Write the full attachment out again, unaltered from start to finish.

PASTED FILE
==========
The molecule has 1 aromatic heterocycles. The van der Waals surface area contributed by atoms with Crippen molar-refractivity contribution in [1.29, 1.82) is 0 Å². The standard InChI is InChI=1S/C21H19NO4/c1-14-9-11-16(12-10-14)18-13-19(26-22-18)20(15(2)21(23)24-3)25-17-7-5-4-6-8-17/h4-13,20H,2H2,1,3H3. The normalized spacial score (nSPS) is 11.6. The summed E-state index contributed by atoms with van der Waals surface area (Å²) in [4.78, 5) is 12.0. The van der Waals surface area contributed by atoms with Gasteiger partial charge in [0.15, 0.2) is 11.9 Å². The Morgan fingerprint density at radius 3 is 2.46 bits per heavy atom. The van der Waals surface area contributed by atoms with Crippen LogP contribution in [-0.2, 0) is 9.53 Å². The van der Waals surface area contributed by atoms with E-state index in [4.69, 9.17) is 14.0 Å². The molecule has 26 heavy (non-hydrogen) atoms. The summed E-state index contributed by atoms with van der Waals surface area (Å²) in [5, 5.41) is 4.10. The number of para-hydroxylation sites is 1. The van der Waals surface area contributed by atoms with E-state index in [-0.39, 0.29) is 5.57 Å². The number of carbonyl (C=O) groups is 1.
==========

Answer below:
The molecule has 1 aromatic heterocycles. The van der Waals surface area contributed by atoms with Crippen molar-refractivity contribution in [1.29, 1.82) is 0 Å². The standard InChI is InChI=1S/C21H19NO4/c1-14-9-11-16(12-10-14)18-13-19(26-22-18)20(15(2)21(23)24-3)25-17-7-5-4-6-8-17/h4-13,20H,2H2,1,3H3. The normalized spacial score (nSPS) is 11.6. The summed E-state index contributed by atoms with van der Waals surface area (Å²) in [4.78, 5) is 12.0. The van der Waals surface area contributed by atoms with Gasteiger partial charge in [0.15, 0.2) is 11.9 Å². The Morgan fingerprint density at radius 3 is 2.46 bits per heavy atom. The van der Waals surface area contributed by atoms with Crippen LogP contribution in [-0.2, 0) is 9.53 Å². The van der Waals surface area contributed by atoms with E-state index in [4.69, 9.17) is 14.0 Å². The molecule has 26 heavy (non-hydrogen) atoms. The summed E-state index contributed by atoms with van der Waals surface area (Å²) in [5, 5.41) is 4.10. The number of para-hydroxylation sites is 1. The van der Waals surface area contributed by atoms with E-state index in [-0.39, 0.29) is 5.57 Å². The number of carbonyl (C=O) groups is 1.